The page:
Fluff may be a good name for a cat, but it's probably not an adjective you want used to describe your World Wide Web site.
So says J.P. Morgan stock analyst Michael J. Freudenstein, who has taken the unusual step of rating the financial services companies he follows according to a "stuff/fluff" index and posting his evaluations on the Internet.
Mr. Freudenstein covers a dozen nonbank, noninsurance financial companies, including Beneficial Corp. (lots of fluff, little stuff) and Charles Schwab (high stuff rating).
He praises the Web site of the Novus+ family of credit cards ("a terrific job"), but calls Capital One Financial Corp.'s site "somewhat disappointing from the product focus standpoint."
What is "fluff" in an on-line context?
"I would quantify fluff as where there's not a heavy business orientation," Mr. Freudenstein said. A Web site with a high fluff content is "not focused on communicating how you can provide products and services."
Schwab, he notes, recently enabled customers to trade their holdings on- line, making the site highly useful. Beneficial's site used to contain nothing but corporate blather, he said, but it has improved.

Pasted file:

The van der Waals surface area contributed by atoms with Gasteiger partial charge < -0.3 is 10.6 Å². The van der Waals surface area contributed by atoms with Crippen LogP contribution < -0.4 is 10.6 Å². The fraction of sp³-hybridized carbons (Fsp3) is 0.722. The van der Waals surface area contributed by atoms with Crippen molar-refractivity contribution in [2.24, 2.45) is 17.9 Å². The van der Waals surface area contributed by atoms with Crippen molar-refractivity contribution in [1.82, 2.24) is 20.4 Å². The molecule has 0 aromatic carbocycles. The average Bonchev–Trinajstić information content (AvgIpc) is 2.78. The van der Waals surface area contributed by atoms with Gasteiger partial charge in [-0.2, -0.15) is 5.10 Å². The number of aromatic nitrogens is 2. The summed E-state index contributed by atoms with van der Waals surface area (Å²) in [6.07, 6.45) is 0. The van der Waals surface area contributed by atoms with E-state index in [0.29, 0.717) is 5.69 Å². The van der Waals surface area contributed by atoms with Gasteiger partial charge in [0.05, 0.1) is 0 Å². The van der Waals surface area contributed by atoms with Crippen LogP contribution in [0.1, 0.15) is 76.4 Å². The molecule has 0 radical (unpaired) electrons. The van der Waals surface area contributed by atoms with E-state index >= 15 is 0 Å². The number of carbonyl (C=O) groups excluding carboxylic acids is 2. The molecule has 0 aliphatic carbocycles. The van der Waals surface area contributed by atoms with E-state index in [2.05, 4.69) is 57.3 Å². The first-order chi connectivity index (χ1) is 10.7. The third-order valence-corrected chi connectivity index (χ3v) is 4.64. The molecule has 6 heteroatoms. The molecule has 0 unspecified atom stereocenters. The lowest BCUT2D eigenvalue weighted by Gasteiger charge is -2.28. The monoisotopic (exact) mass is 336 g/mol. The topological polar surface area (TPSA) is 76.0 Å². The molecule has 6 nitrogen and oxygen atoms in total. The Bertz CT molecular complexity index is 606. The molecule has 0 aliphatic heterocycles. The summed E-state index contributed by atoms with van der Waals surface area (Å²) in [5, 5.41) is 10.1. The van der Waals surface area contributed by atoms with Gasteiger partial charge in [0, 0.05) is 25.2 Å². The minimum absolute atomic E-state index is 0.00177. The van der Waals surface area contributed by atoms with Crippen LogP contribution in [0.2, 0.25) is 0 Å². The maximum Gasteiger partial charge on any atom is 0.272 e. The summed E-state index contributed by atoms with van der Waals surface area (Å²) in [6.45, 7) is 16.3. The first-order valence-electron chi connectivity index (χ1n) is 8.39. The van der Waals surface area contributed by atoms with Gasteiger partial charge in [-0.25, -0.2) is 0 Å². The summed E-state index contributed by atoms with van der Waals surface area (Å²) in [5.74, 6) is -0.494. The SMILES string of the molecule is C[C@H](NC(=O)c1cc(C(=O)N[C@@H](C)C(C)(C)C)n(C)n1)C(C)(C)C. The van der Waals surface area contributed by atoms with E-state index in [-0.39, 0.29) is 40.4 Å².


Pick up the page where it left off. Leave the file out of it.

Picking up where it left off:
Initially, Beneficial's Web site was "all about their company," Mr. Freudenstein said. "That, to me, is nice, but so what?"
Now, he said, Beneficial has added a branch locator and has "much more of a business orientation."
Mr. Freudenstein has specifically avoided making "buy" "or" sell recommendations about any of the companies (only paying customers are privy to those judgments) and says he "wouldn't slap a 'clear winner' title on anybody."
He also says the Internet is so young that companies should not be judged by their Web sites, most of which change constantly.
"There's experience to be gained, and there are limited expectations for what you can do on the Web," Mr. Freudenstein said, "so it's sort of the ideal time to be experimenting."